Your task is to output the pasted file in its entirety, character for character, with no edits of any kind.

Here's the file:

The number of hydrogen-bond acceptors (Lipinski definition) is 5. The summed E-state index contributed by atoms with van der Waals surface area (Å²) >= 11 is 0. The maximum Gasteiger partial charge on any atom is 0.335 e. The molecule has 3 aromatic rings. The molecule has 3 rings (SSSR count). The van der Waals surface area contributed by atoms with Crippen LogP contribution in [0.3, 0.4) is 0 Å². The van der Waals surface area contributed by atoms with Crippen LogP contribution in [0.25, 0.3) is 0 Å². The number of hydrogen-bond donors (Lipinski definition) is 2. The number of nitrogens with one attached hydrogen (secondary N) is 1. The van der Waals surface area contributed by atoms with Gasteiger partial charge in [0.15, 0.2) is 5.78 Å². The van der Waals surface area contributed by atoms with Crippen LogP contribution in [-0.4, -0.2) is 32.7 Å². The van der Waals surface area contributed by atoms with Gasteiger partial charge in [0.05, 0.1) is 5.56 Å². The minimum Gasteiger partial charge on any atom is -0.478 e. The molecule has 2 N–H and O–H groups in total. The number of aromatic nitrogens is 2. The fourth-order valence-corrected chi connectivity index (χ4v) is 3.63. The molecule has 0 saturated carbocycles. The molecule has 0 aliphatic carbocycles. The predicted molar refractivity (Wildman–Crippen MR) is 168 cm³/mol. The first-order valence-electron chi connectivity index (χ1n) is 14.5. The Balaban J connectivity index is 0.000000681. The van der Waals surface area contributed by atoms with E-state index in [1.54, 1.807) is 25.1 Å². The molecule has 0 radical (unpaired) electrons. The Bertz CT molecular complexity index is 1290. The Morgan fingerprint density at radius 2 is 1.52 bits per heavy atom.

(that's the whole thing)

The number of hydrogen-bond acceptors (Lipinski definition) is 5. The summed E-state index contributed by atoms with van der Waals surface area (Å²) >= 11 is 0. The maximum Gasteiger partial charge on any atom is 0.335 e. The molecule has 3 aromatic rings. The molecule has 3 rings (SSSR count). The van der Waals surface area contributed by atoms with Crippen LogP contribution in [0.3, 0.4) is 0 Å². The van der Waals surface area contributed by atoms with Crippen LogP contribution in [0.25, 0.3) is 0 Å². The number of hydrogen-bond donors (Lipinski definition) is 2. The number of nitrogens with one attached hydrogen (secondary N) is 1. The van der Waals surface area contributed by atoms with Gasteiger partial charge in [0.15, 0.2) is 5.78 Å². The van der Waals surface area contributed by atoms with Crippen LogP contribution in [-0.4, -0.2) is 32.7 Å². The van der Waals surface area contributed by atoms with Gasteiger partial charge in [0.05, 0.1) is 5.56 Å². The minimum Gasteiger partial charge on any atom is -0.478 e. The molecule has 2 N–H and O–H groups in total. The number of aromatic nitrogens is 2. The fourth-order valence-corrected chi connectivity index (χ4v) is 3.63. The molecule has 0 saturated carbocycles. The molecule has 0 aliphatic carbocycles. The predicted molar refractivity (Wildman–Crippen MR) is 168 cm³/mol. The first-order valence-electron chi connectivity index (χ1n) is 14.5. The Balaban J connectivity index is 0.000000681. The van der Waals surface area contributed by atoms with E-state index in [1.54, 1.807) is 25.1 Å². The molecule has 0 radical (unpaired) electrons. The Bertz CT molecular complexity index is 1290. The Morgan fingerprint density at radius 2 is 1.52 bits per heavy atom.